The company, which has invested more than a half-billion dollars restoring a former General Motors plant, rejected such allegations. Athena Hou, the chief legal officer of Fuyao Glass America, said the U.A.W. was trying to “demonize the company.”
Fuyao mounted an aggressive opposition, littering the factory with material encouraging workers to vote against the proposed union and “keep your voice.” The company regularly invoked a recent corruption scandal involving a Fiat Chrysler and a U.A.W. official.
Workers said Fuyao officials balanced their attacks on the union with emotional appeals, and even treated some workers to free meals in recent weeks, saying that it was to reward good performance.
The unionization fight highlighted one of the most sensitive issues in contemporary politics: the quality and availability of American jobs in industries heavily exposed to global competition.
During his trip to Asia this week, President Trump — who made much of the issue during the 2016 campaign — praised Japanese auto manufacturers for putting plants in the United States.
Chinese companies, for their part, have followed a similar path, directly investing more than $136 billion in the United States since 2000, according to the Rhodium Group. More than half of that amount has come since the beginning of 2016.
In some cases, executives from China, where officials often rein in labor protests, have been caught off guard by the determination of American workers to push back against what they call a heavy-handed management style.
“The less sophisticated and more ‘green’ Chinese investors don’t really understand local dynamics at all,” said Damien Ma, a fellow at the Paulson Institute who follows Chinese investment in the United States. “And so they either don’t care that much about labor conditions, or most likely, they just don’t really know but pulled the trigger anyway.”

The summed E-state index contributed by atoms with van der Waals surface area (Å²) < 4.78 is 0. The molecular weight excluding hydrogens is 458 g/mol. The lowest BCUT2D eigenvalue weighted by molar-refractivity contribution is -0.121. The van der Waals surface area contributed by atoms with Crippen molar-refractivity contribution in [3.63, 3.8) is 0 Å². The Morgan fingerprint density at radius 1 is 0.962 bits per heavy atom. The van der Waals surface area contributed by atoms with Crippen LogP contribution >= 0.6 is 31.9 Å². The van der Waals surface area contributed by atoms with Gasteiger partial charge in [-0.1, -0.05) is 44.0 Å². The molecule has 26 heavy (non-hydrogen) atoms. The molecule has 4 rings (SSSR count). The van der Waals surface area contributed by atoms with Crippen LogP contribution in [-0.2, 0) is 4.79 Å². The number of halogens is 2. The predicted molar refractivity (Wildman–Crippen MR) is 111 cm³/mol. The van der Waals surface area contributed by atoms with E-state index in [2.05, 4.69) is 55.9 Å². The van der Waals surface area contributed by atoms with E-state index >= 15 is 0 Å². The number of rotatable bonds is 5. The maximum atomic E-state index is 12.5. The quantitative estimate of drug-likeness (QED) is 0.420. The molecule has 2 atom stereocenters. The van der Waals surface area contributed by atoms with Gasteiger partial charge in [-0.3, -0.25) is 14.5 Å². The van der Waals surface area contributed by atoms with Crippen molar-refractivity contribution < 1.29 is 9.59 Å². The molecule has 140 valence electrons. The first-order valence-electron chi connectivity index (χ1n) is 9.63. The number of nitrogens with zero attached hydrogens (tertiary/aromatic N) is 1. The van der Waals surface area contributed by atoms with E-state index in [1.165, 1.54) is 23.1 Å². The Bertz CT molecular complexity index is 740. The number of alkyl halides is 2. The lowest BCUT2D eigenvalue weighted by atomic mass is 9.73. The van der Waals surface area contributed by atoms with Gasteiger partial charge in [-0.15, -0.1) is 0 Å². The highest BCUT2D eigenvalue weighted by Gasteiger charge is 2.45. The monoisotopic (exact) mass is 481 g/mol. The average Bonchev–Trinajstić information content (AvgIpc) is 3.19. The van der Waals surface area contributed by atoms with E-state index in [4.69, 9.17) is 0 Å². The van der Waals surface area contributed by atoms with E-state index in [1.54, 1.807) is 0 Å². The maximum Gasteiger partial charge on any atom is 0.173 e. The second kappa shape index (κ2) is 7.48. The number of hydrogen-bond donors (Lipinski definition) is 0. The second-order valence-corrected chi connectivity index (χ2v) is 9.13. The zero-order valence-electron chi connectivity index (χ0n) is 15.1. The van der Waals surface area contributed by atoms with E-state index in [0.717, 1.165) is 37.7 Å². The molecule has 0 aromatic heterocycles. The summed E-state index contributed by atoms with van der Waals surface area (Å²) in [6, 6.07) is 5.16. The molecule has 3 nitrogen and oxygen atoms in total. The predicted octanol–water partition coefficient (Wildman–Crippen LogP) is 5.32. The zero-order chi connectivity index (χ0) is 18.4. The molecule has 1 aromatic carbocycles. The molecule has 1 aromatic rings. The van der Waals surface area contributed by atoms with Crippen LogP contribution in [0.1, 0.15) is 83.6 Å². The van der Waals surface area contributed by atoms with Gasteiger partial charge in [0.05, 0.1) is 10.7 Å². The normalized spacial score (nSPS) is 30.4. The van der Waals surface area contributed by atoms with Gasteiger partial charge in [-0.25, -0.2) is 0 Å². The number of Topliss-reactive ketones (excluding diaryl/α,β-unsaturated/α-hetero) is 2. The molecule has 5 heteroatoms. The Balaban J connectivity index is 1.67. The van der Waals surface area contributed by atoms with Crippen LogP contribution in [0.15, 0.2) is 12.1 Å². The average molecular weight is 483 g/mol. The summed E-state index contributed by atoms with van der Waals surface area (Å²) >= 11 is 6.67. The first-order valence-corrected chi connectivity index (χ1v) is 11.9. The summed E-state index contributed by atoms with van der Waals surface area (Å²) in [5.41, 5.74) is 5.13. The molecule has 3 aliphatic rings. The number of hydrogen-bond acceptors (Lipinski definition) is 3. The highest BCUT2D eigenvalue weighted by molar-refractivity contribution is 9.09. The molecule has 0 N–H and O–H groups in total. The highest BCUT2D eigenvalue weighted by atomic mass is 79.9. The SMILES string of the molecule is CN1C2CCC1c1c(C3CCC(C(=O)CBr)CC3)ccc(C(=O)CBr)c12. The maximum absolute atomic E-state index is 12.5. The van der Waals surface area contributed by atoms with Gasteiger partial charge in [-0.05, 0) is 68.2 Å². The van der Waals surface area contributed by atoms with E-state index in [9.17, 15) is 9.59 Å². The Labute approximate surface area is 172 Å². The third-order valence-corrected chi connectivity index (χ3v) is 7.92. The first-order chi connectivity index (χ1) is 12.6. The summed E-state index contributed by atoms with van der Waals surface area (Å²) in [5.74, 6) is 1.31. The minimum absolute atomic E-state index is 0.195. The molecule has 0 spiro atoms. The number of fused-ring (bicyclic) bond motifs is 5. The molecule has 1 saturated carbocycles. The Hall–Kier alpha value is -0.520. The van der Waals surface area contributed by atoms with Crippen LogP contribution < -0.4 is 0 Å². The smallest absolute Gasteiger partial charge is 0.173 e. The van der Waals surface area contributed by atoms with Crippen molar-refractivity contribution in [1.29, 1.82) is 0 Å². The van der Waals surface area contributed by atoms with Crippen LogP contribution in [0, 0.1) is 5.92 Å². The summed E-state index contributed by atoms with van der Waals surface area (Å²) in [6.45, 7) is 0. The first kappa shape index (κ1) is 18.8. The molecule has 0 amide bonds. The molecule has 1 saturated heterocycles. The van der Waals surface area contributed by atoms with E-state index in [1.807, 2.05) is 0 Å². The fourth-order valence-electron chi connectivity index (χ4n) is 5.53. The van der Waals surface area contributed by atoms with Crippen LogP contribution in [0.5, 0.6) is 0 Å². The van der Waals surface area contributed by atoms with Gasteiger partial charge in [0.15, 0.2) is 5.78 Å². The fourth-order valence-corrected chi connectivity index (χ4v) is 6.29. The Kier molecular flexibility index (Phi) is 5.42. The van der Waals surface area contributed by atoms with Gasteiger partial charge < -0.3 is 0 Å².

Fuyao arguably fell into this category, having set up its factory in union-friendly Ohio.
Fuyao’s chairman, Cao Dewang is known for paying the medical expenses of employees’ relatives, but presides over a company that workers said prizes unquestioned obedience.
Some of the workers’ grievances involved safety, including inadequate measures for shutting down machines that might need work. In March, the company reached an agreement with the Occupational Safety and Health Administration that required it to pay $100,000 and address those issues.
In recent months, some workers said, safety conditions at the plant had improved considerably.
Debbie Lee Brueckner, a supporter of the union effort who was recently transferred into the safety department after working as a glass inspector, was among them. But she said many supervisors have relied on intimidation and favoritism to control workers.
“If they like you, they’ll remove a point,” she said, referring to the plant’s disciplinary system. “If they don’t, they’ll hold points against you. It’s not really fair.”
Differing cultural norms probably played a role in the tension.
Mary Gallagher, the director of the Lieberthal-Rogel Center for Chinese Studies at the University of Michigan, said in an interview this spring that Chinese business owners often expect to order around their workers freely, while American workers usually expect to have input into how they perform their tasks.
Whatever the cause, the lingering resentment was evident during the voting.
The union challenged the eligibility of workers it believed were not permanent employees, such as interns or foreign nationals on temporary visas, saying their interests did not align with those of long-term employees.
The company saw it as xenophobia.
The U.A.W., Fuyao Glass America said in a statement, was challenging workers’ votes “ based on where this union thinks they were born.”
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